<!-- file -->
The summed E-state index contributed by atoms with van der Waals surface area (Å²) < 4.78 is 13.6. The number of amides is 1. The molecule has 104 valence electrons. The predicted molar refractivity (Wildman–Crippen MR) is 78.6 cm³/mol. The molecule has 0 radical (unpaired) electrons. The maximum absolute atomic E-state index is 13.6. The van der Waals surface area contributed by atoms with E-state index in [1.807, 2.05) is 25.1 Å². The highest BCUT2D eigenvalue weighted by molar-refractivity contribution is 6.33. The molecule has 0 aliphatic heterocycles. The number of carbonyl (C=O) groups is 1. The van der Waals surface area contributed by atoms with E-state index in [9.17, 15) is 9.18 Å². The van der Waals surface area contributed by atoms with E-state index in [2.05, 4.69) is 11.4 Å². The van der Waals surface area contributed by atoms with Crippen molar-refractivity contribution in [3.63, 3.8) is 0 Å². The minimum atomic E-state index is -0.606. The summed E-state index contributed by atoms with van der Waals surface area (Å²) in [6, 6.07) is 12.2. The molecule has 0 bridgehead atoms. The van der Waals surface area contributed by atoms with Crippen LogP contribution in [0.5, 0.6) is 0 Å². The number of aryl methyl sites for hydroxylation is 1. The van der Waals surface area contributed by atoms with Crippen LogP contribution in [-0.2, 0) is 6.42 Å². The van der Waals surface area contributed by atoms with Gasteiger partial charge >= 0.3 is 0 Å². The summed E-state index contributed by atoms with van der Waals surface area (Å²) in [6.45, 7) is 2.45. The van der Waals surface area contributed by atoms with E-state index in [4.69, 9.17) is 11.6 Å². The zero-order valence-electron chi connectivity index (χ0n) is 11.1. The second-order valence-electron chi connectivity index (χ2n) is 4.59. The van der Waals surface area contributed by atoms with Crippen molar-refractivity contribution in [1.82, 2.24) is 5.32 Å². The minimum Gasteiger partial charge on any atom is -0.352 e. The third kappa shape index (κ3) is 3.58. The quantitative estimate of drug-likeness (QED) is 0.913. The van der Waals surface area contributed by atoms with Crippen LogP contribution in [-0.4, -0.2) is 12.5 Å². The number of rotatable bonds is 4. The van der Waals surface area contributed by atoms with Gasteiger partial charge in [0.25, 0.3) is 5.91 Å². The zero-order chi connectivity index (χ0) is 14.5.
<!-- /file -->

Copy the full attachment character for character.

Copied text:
The summed E-state index contributed by atoms with van der Waals surface area (Å²) < 4.78 is 13.6. The number of amides is 1. The molecule has 104 valence electrons. The predicted molar refractivity (Wildman–Crippen MR) is 78.6 cm³/mol. The molecule has 0 radical (unpaired) electrons. The maximum absolute atomic E-state index is 13.6. The van der Waals surface area contributed by atoms with E-state index in [1.807, 2.05) is 25.1 Å². The highest BCUT2D eigenvalue weighted by molar-refractivity contribution is 6.33. The molecule has 0 aliphatic heterocycles. The number of carbonyl (C=O) groups is 1. The van der Waals surface area contributed by atoms with E-state index in [9.17, 15) is 9.18 Å². The van der Waals surface area contributed by atoms with E-state index in [2.05, 4.69) is 11.4 Å². The van der Waals surface area contributed by atoms with Crippen molar-refractivity contribution in [3.63, 3.8) is 0 Å². The minimum atomic E-state index is -0.606. The summed E-state index contributed by atoms with van der Waals surface area (Å²) in [6, 6.07) is 12.2. The molecule has 0 bridgehead atoms. The van der Waals surface area contributed by atoms with Crippen LogP contribution in [0.5, 0.6) is 0 Å². The number of aryl methyl sites for hydroxylation is 1. The van der Waals surface area contributed by atoms with Crippen LogP contribution in [-0.2, 0) is 6.42 Å². The van der Waals surface area contributed by atoms with Gasteiger partial charge >= 0.3 is 0 Å². The summed E-state index contributed by atoms with van der Waals surface area (Å²) in [6.45, 7) is 2.45. The van der Waals surface area contributed by atoms with E-state index in [4.69, 9.17) is 11.6 Å². The zero-order valence-electron chi connectivity index (χ0n) is 11.1. The second-order valence-electron chi connectivity index (χ2n) is 4.59. The van der Waals surface area contributed by atoms with Crippen molar-refractivity contribution in [1.82, 2.24) is 5.32 Å². The minimum Gasteiger partial charge on any atom is -0.352 e. The third kappa shape index (κ3) is 3.58. The quantitative estimate of drug-likeness (QED) is 0.913. The van der Waals surface area contributed by atoms with Crippen LogP contribution in [-0.4, -0.2) is 12.5 Å². The number of rotatable bonds is 4. The van der Waals surface area contributed by atoms with Gasteiger partial charge in [0.25, 0.3) is 5.91 Å². The zero-order chi connectivity index (χ0) is 14.5.